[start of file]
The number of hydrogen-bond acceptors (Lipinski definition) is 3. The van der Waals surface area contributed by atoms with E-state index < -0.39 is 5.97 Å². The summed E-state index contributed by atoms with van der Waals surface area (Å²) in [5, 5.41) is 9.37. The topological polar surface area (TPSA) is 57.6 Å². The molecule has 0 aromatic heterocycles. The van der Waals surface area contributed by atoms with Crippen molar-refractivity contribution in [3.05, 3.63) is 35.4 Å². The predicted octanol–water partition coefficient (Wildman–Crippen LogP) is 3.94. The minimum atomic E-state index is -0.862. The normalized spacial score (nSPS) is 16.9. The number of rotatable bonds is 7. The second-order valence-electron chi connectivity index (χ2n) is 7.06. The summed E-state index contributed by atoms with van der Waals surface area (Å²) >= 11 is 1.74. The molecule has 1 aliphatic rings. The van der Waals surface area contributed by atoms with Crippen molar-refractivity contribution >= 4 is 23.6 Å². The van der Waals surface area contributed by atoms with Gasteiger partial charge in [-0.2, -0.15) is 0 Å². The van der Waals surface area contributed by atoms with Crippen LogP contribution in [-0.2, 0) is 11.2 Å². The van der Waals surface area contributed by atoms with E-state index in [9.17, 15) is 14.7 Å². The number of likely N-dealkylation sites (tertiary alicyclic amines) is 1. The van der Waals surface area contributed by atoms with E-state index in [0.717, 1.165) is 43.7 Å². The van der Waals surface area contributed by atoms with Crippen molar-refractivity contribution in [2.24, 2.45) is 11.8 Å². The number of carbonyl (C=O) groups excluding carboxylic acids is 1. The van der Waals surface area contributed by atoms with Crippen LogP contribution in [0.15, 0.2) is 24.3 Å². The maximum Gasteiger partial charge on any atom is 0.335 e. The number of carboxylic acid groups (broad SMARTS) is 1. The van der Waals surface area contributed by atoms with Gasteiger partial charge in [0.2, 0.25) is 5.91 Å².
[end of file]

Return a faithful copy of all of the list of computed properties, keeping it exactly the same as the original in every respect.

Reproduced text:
The number of hydrogen-bond acceptors (Lipinski definition) is 3. The van der Waals surface area contributed by atoms with E-state index < -0.39 is 5.97 Å². The summed E-state index contributed by atoms with van der Waals surface area (Å²) in [5, 5.41) is 9.37. The topological polar surface area (TPSA) is 57.6 Å². The molecule has 0 aromatic heterocycles. The van der Waals surface area contributed by atoms with Crippen molar-refractivity contribution in [3.05, 3.63) is 35.4 Å². The predicted octanol–water partition coefficient (Wildman–Crippen LogP) is 3.94. The minimum atomic E-state index is -0.862. The normalized spacial score (nSPS) is 16.9. The number of rotatable bonds is 7. The second-order valence-electron chi connectivity index (χ2n) is 7.06. The summed E-state index contributed by atoms with van der Waals surface area (Å²) >= 11 is 1.74. The molecule has 1 aliphatic rings. The van der Waals surface area contributed by atoms with Crippen molar-refractivity contribution >= 4 is 23.6 Å². The van der Waals surface area contributed by atoms with Gasteiger partial charge in [-0.2, -0.15) is 0 Å². The van der Waals surface area contributed by atoms with Crippen LogP contribution in [-0.2, 0) is 11.2 Å². The van der Waals surface area contributed by atoms with E-state index in [9.17, 15) is 14.7 Å². The number of likely N-dealkylation sites (tertiary alicyclic amines) is 1. The van der Waals surface area contributed by atoms with E-state index in [0.717, 1.165) is 43.7 Å². The van der Waals surface area contributed by atoms with Crippen molar-refractivity contribution in [2.24, 2.45) is 11.8 Å². The number of carbonyl (C=O) groups excluding carboxylic acids is 1. The van der Waals surface area contributed by atoms with Crippen LogP contribution in [0.15, 0.2) is 24.3 Å². The maximum Gasteiger partial charge on any atom is 0.335 e. The number of carboxylic acid groups (broad SMARTS) is 1. The van der Waals surface area contributed by atoms with Gasteiger partial charge in [0.2, 0.25) is 5.91 Å².